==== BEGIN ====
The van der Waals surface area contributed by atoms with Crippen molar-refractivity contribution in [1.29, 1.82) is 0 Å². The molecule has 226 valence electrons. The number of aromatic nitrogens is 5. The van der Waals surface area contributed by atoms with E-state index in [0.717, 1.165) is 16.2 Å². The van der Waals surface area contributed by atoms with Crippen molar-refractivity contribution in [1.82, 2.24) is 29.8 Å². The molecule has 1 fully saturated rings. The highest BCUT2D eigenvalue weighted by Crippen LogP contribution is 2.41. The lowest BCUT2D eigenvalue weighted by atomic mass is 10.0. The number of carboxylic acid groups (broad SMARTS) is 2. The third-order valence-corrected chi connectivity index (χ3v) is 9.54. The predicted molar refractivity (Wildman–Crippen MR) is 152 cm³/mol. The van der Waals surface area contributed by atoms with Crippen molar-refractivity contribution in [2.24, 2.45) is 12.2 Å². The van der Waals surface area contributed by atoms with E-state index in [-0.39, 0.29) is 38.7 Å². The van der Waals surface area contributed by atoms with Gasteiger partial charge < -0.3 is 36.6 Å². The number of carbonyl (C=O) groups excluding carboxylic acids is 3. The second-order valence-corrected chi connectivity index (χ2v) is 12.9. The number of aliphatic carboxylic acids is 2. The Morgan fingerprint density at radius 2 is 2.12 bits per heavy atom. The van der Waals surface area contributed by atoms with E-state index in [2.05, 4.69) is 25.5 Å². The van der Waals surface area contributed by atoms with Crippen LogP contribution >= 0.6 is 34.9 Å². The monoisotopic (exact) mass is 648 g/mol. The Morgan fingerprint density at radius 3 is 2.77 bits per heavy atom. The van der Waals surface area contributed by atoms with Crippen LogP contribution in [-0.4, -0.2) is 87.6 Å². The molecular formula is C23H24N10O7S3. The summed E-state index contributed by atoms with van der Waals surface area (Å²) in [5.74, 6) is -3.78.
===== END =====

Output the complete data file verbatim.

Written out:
The van der Waals surface area contributed by atoms with Crippen molar-refractivity contribution in [1.29, 1.82) is 0 Å². The molecule has 226 valence electrons. The number of aromatic nitrogens is 5. The van der Waals surface area contributed by atoms with E-state index in [0.717, 1.165) is 16.2 Å². The van der Waals surface area contributed by atoms with Crippen molar-refractivity contribution in [1.82, 2.24) is 29.8 Å². The molecule has 1 fully saturated rings. The highest BCUT2D eigenvalue weighted by Crippen LogP contribution is 2.41. The lowest BCUT2D eigenvalue weighted by atomic mass is 10.0. The number of carboxylic acid groups (broad SMARTS) is 2. The third-order valence-corrected chi connectivity index (χ3v) is 9.54. The predicted molar refractivity (Wildman–Crippen MR) is 152 cm³/mol. The van der Waals surface area contributed by atoms with Crippen molar-refractivity contribution in [2.24, 2.45) is 12.2 Å². The van der Waals surface area contributed by atoms with E-state index in [-0.39, 0.29) is 38.7 Å². The van der Waals surface area contributed by atoms with Gasteiger partial charge < -0.3 is 36.6 Å². The number of carbonyl (C=O) groups excluding carboxylic acids is 3. The second-order valence-corrected chi connectivity index (χ2v) is 12.9. The number of aliphatic carboxylic acids is 2. The Morgan fingerprint density at radius 2 is 2.12 bits per heavy atom. The van der Waals surface area contributed by atoms with E-state index in [2.05, 4.69) is 25.5 Å². The van der Waals surface area contributed by atoms with Crippen LogP contribution >= 0.6 is 34.9 Å². The monoisotopic (exact) mass is 648 g/mol. The Morgan fingerprint density at radius 3 is 2.77 bits per heavy atom. The van der Waals surface area contributed by atoms with Crippen LogP contribution in [-0.4, -0.2) is 87.6 Å². The molecular formula is C23H24N10O7S3. The summed E-state index contributed by atoms with van der Waals surface area (Å²) in [5.74, 6) is -3.78.